I've spent most of the weekend aggressively getting nothing done. The activities involved in AGND range from lying in bed and reading to going out to a movie and dinner with friends, but everything has in common that it's both enjoyable and non-productive, two things that we could all use more of. A summary follows:
Friday nights we had tickets to see The Brothers Size at the Studio Theater in D.C. We typically take the Metro down to Dupont Circle and then walk the six blocks or so to the theater, stopping for dinner on the way. For those of you who don't live in the D.C. area, the Dupont Circle Metro station is justifiably famous for its very long escalators which break down with alarming frequency. If, say, you get on the only escalator that's going up (because one of the three is already shut down) and you ride up perhaps 20% of the way and the escalator then grinds to a halt, you have no choice but to climb the remaining 150 or so extra-tall steps. This happened to us Friday night, and it wasn't pleasant. Good exercise, I suppose, but somewhat antithetical to the notion of AGND.
Anyway, we'd left Bethesda early, so we had plenty of time for dinner and a stop at rhymes-with-Warbucks before the curtain. While we were sipping our coffee, we had the following conversation:
B&c: I was reading the craigslist personals yesterday, and there was a guy who was bragging about his very small waist.
TED: Well, good for him. Bitch.
B&c: It was spelled w-a-s-t-e.
TED: Oh. Ohhh. Ewwww. Still, chacun à son goût, I reckon.
B&c: I think it was a spelling error.
TED: On craigslist, how would you know?
TED: It's an interesting question, though. I wonder just how small his waist or waste is. Context is everything: in one case, twenty-six inches is impossibly small; in the other, it's HUGE.
The Brothers Size was amazing. It has everything I want in a play, including three young (The author [pictured above], the director, and all three stars were 2007 graduates of the Yale School of Drama.) and handsome Black actors who spend the entire play with their shirts off. I'll admit that I spent much of the ninety minutes (no intermissions: hooray!) wondering whether they were wearing underwear, and I will have to say that they didn't have quite as much booty as I would have liked. But they were terrific in their roles, so I guess it evens out. The play itself is a wonderful blend of mythology and percussion, and there are no dull moments.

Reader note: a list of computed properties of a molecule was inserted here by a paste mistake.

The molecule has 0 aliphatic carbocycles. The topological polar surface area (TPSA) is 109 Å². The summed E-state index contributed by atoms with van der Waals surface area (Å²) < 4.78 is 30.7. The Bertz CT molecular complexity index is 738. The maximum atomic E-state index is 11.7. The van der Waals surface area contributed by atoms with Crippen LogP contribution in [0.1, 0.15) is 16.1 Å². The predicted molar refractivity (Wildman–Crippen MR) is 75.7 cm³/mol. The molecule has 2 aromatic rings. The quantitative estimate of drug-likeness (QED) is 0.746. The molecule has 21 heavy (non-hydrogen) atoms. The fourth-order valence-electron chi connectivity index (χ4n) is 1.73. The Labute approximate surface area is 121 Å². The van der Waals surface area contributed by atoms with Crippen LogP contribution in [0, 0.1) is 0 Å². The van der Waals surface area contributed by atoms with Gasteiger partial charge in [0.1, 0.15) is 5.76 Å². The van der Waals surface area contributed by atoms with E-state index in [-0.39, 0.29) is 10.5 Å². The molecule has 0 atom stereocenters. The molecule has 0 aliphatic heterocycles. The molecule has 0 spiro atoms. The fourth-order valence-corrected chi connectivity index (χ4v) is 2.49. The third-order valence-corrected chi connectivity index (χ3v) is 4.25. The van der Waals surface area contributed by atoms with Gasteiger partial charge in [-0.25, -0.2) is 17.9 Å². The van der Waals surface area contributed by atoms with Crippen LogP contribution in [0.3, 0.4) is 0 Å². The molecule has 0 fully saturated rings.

I continue my bad habit of buying cheap DVDs with gay subject matter. Many of these films border on execrable, but occasionally I find something that's unexpectedly entertaining. Saturday afternoon, I devoted 83 minutes to 9 Dead Gay Guys an Irish film from 2002. (A lot of the cheap DVDs are not especially current, so I feel a bit sheepish about reporting back on something many people may have already seen, but, heck, it's my blog.) Here again, no dull moments and laughter throughout. The publicity for the film makes a big deal of it being politically incorrect. That's usually code for rude and unfunny, but the humor here was funny and not especially rude. Then again, maybe I have an artificially high shock threshold when it comes to cock jokes. This is not the sort of film that's going to change your life, but given the humor and the extreme shagworthiness of the two leads, it's a good movie to watch with a group of your friends. Skip the director's commentary, though. See above about bordering on execrable.
Speaking of execrable, if someone asks you over to watch 10 Attitudes, just say no. Maybe this movie is funny or poignant to guys approaching or just passing 40 who are having trouble finding other guys worth dating, but I doubt it. It seemed very autobiographical, but you learn nothing either interesting or insightful by subjecting yourself to it. There's some decent eye candy, but it doesn't make up for the dreariness that comes from every other aspect of the film.
B&c and I met up with my old friend Jason and his new boyfriend Dan tonight. We saw The Great Debaters and then had dinner. The movie was literate, eloquent, and stirring. I'm surprised to find it a bit disconcerting to watch Denzel Washington get older, but while it's his movie (he directed it), it's really not his movie: it belongs to the young actors who play the college students. I'm not sure that there's a compelling reason to see the movie in the theater, but it was fun to hear the audience respond to the movie, and it would make a great Netflix selection when you want something that's uplifting without being sentimental. Always a good thing.
A week or so ago, when we were on the way to the airport to go to Florida, the girls and I stopped at the Daedalus outlet to pick up some reading material. In the somewhat limited gay and lesbian section, I found Some Kind of Love, a gay detective novel that is, apparently, the third in a series of mysteries featuring Jas Anderson, a gay PI in Glasgow (or some other Scottish city: there can't be that many, right?). The story moves along at a good clip and the mystery is entertaining enough, though you may find that you figure things out a good bit sooner than Jas does. My only big criticism is that most of the dialog is spelled to sound like a very heavy Scottish accent. I don't know why it's necessary to do that. I'd much rather the author spelled the dialog the way the characters would have written it down, had they been writing. I can imagine the thick accent all by myself, and then I wouldn't have to stop to figure out what in the hell they're saying. This annoyance, however, is more than compensated for by all of the sex that goes on over the course of the novel. For the most part, it's described in moderate detail. Enough to get you revved up but not so much that it turns into pornography. Not that there's anything wrong with that, of course.